Hydration and Performance
For endurance athletes, the competition cycle usually includes the build (precompetition) and race (competition) components. The build component is often high-intensity and high-volume work aimed at improving speed, power, and sport-specific strength. This adds stress to the body, and recovery is crucial to the athlete’s ability to achieve optimal performance. During the competition cycle, the training intensity and volume are also typically quite high. Therefore, athletes should not pursue active weight loss during this cycle.
It is especially important that athletes pay close attention to fluid and electrolyte balance during aerobic endurance exercise because of the increased likelihood of becoming dehydrated, becoming overheated, or experiencing the consequences of altered electrolyte balance. While many think of running and distance cycling as the aerobic endurance sports, athletes who play American football, soccer, hockey, and a variety of other sports also have an increased risk for dehydration, heat illness, and low blood sodium levels. Compared to the attention given to fluid balance in aerobic endurance athletes, significantly less attention has been paid to fluid balance during strength and power exercise. A plausible explanation is that athletes are more likely to become dehydrated during long bouts of aerobic exercise; the short duration of many strength and power events, in addition to readily available fluids, makes dehydration less of a concern.
Aerobic Endurance Exercise
Maintaining fluid and electrolyte balance is crucial for individuals who engage in aerobic endurance exercise. In fact, a fluid loss of a mere 2% of body weight has been shown to reduce exercise performance in both hot and temperate environments (Maughan and Shirreffs 2008). However, in one study of Ironman triathletes, a 3% reduction in body mass during competition had no adverse effects on thermoregulation or body temperature (Institute of Medicine 2005), indicating that some athletes may be better regulators of heat and require different fluid strategies.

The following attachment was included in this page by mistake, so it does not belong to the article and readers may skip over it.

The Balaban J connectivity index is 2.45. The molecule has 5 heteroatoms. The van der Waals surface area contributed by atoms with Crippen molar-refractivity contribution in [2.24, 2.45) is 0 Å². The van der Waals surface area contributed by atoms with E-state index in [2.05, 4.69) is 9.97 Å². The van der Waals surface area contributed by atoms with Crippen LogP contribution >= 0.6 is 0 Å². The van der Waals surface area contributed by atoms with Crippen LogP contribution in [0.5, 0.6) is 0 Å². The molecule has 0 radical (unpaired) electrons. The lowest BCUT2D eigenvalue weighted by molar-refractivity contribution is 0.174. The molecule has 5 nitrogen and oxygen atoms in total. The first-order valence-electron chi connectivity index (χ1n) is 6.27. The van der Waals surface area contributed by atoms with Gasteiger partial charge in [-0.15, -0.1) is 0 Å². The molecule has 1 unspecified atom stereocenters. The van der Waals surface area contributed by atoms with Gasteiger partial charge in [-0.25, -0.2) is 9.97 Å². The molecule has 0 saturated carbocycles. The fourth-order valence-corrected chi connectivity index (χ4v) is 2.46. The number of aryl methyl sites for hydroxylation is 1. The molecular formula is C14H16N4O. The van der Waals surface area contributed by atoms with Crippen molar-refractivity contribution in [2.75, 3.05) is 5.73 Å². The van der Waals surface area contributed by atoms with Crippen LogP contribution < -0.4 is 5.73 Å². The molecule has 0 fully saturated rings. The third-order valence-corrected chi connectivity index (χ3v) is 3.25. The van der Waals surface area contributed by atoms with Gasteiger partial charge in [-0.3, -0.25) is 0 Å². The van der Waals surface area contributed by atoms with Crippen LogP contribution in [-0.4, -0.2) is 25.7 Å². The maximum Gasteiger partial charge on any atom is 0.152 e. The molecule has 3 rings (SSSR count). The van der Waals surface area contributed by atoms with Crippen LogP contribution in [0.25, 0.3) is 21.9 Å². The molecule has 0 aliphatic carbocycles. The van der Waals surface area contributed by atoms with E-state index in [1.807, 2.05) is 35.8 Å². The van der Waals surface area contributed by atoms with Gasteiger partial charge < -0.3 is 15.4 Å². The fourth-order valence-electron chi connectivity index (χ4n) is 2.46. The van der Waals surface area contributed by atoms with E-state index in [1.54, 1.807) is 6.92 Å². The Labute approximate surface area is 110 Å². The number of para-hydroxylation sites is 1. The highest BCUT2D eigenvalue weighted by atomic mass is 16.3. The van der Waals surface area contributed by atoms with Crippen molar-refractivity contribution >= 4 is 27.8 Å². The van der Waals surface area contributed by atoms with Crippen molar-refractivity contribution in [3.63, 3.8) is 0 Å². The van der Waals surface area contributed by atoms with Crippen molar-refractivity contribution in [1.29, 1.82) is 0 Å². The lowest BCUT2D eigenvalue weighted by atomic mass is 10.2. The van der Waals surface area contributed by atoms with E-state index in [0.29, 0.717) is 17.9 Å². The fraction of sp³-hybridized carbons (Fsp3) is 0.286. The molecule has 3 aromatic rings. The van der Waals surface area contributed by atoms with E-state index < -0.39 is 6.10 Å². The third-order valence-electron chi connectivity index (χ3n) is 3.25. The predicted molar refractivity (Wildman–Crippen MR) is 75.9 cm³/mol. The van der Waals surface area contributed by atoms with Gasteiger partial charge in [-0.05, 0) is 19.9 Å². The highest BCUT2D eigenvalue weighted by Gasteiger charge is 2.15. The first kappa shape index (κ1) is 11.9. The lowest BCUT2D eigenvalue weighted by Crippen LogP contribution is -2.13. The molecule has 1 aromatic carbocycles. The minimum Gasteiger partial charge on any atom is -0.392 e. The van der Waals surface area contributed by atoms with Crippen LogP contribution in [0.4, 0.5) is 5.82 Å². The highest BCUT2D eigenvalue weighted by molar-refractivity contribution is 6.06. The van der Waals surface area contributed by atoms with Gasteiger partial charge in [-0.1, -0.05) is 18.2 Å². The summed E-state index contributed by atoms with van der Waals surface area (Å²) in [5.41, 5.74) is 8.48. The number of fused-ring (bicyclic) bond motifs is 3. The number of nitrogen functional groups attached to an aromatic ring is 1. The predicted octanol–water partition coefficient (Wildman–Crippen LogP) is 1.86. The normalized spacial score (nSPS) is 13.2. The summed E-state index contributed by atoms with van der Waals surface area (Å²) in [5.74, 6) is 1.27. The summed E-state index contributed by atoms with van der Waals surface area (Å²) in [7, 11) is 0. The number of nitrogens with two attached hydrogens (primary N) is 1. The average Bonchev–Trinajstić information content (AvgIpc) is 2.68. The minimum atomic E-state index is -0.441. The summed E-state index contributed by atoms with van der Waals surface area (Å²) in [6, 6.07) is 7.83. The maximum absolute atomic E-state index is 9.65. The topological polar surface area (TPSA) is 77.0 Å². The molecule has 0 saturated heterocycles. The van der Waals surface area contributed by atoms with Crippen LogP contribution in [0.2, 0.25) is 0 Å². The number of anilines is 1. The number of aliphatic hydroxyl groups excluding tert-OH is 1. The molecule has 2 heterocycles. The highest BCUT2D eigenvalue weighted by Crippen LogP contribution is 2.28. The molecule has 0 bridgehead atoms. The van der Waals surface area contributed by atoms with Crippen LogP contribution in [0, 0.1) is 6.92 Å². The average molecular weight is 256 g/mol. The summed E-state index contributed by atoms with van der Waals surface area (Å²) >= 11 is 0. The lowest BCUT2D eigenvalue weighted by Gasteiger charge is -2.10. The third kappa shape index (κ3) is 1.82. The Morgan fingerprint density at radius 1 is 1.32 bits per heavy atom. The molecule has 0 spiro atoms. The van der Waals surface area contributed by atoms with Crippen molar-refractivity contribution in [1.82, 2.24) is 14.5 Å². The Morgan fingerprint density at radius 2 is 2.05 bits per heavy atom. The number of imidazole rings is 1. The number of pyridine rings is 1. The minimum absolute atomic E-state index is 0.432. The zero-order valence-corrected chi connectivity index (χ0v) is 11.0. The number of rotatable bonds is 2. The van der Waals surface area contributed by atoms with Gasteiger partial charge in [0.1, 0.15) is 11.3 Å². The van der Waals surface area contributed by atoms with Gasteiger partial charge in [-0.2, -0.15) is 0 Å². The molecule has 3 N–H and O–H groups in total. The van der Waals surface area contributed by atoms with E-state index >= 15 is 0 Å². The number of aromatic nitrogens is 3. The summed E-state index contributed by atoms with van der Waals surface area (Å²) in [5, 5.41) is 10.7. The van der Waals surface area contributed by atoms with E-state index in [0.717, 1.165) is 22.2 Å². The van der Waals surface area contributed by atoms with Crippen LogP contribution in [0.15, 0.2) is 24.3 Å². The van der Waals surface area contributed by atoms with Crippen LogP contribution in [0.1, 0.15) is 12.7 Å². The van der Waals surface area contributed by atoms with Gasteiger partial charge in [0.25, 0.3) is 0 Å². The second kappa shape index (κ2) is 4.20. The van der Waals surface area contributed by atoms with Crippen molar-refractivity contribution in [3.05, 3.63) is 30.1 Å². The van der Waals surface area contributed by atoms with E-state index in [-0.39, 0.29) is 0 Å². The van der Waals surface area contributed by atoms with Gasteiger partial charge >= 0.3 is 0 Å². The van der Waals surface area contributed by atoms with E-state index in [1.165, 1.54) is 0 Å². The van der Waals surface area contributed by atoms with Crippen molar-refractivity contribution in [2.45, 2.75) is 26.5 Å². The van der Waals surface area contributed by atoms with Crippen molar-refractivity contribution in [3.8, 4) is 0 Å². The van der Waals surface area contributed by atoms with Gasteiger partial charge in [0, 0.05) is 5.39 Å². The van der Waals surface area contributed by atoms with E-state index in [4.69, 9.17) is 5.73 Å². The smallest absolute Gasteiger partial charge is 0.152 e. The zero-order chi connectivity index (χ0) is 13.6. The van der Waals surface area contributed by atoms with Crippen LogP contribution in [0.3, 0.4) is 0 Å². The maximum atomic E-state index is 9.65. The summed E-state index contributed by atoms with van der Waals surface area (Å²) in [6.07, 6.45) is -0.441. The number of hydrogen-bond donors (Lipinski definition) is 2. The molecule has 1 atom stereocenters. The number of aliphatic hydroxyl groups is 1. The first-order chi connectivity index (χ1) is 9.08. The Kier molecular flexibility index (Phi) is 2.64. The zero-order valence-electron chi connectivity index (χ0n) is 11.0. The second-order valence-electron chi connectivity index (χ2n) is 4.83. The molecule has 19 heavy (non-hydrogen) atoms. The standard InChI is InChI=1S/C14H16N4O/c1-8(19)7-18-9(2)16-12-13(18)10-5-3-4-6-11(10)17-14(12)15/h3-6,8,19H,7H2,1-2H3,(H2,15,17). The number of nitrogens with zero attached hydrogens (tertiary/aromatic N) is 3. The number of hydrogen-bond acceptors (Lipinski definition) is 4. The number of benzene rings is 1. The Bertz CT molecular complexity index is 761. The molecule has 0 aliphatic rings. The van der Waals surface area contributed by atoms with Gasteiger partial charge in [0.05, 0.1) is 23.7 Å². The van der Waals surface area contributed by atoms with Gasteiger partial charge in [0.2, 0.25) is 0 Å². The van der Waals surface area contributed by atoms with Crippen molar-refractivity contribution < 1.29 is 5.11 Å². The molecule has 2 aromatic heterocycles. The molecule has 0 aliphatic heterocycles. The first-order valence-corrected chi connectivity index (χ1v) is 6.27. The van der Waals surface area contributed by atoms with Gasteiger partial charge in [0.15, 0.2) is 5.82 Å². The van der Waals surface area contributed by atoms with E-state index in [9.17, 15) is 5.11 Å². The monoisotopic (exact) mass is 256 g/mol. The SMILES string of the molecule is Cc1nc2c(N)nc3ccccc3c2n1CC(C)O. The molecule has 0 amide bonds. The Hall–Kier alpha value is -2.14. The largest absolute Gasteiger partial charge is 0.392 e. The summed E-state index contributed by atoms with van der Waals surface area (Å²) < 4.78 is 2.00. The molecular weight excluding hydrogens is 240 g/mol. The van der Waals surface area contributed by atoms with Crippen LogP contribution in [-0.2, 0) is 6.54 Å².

It is important for people to begin exercise euhydrated and with normal electrolyte levels. Good hydration practices during the day, focusing on the consumption of fluids and high water content foods such as fruits and vegetables, should be the main goal. If at least 8 to 12 hours have passed since the last exercise session and fluid consumption is sufficient, the individual should be close to a euhydrated state. On the other hand, for someone who has lost a significant amount of fluid and has not replenished with fluids and electrolytes in the amounts needed to establish euhydration, an aggressive preexercise hydration protocol is in order (Sawka et al. 2007).
At least 4 hours before exercise, athletes should consume approximately 5 to 7 ml fluid per kilogram body weight. They should consume more fluid slowly, approximately 3 to 5 ml/kg body weight, 2 hours before exercise if the individual is not urinating or if the urine is dark (Sawka et al. 2007). Consuming sodium-rich foods at this time can help stimulate thirst and retain fluids. If sodium is consumed in a beverage, the recommended amount is 20 to 50 mEq (460-1,150 mg) per liter (Swaka et al. 2007).
A common practice before an event is for athletes to attempt to hyperhydrate with water. This practice is not advised because it increases the risk of urination during the event and could dilute the sodium levels in the body, thus increasing the risk of hyponatremia (Laursen et al. 2006). For promotion of a euhydrated state before training or competition, fluid palatability is of utmost importance. Palatability or the lack of it will contribute to or detract from preexercise hydration strategies. The fluids should typically be lightly sweetened, should contain sodium, and should be cool in temperature.